Just months after breakthroughs were announced in fighting a disease new on the scene, there’s news of vaccine to fight a disease that’s troubled the world for years: Malaria.
The Times of London reported that the new vaccine is up to 77 percent effective in preventing malaria. That compares favorably to the only current vaccine available even after years of research; that vaccine is only 36 percent effective.
CNN reported that the vaccine, developed by Oxford University, showed the improved efficacy rates in a trial of 450 children in Burkina Faso over 12 months. The shot was the first to meet the World Health Organization’s Malaria Vaccine Technology Roadmap goal of a malaria vaccine with at least 75% efficacy.
The trial involved inoculations for children between five and 17 months, and reported no serious side effects.
“These are very exciting results showing unprecedented efficacy levels from a vaccine that has been well-tolerated in our trial program,” Halidou Tinto, the trial’s principal investigator, said in a statement. “We look forward to the upcoming Phase III trial to demonstrate large-scale safety and efficacy data for a vaccine that is greatly needed in this region.”
The Phase III trial will assess large-scale safety and efficacy in 4,800 children, aged 5-36 months, across four different African countries.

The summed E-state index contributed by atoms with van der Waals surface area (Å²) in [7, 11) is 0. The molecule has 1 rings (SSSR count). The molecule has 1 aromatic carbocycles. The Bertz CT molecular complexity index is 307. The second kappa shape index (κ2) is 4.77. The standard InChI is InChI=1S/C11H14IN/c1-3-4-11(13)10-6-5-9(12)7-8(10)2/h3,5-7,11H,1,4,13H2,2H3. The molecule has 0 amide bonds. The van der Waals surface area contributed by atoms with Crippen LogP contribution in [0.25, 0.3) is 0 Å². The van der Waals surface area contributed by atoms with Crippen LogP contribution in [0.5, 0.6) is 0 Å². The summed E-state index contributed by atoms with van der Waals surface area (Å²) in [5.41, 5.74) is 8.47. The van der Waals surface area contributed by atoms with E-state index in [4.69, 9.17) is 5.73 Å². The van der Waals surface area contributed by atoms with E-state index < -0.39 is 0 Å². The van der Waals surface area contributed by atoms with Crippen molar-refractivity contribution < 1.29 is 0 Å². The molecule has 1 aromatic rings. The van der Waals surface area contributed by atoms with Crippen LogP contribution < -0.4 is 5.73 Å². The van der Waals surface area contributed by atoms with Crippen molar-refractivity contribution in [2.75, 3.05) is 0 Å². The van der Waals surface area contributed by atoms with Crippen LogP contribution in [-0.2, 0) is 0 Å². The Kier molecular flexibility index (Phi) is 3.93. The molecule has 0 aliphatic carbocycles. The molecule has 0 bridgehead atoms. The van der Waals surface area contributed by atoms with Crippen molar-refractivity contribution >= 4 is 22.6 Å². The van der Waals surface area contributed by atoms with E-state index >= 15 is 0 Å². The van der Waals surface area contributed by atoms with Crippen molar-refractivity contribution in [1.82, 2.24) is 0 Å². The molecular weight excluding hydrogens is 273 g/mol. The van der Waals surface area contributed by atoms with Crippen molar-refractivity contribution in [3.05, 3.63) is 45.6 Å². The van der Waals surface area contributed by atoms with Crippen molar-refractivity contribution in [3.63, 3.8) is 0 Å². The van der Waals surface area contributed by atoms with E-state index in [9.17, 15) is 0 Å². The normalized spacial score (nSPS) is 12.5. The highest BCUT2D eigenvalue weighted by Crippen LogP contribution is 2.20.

The eventual goal is for the university and its partners to be able to manufacture at least 200 million doses annually, which researchers said would have a “major public health impact if licensure is achieved.” Oxford also partnered with AstraZeneca to create a COVID-19 vaccine in circulation throughout the world.
The CNN article notes, “Malaria is a parasitic disease transmitted through the bite of female Anopheles mosquitoes. It is both preventable and treatable, yet an estimated 435,000 people die of it each year, with the majority being children younger than five.”
According to the World Health Organization, 94% of all malaria cases and deaths in 2019 originated in Africa.
“Malaria is one of the leading causes of childhood mortality in Africa,” said Charlemagne Ouédraogo, Burkina Faso’s Minister of Health, regarding the latest trial. “We have been supporting trials of a range of new vaccine candidates in Burkina Faso and these new data show that licensure of a very useful new malaria vaccine could well happen in the coming years. That would be an extremely important new tool for controlling malaria and saving many lives.”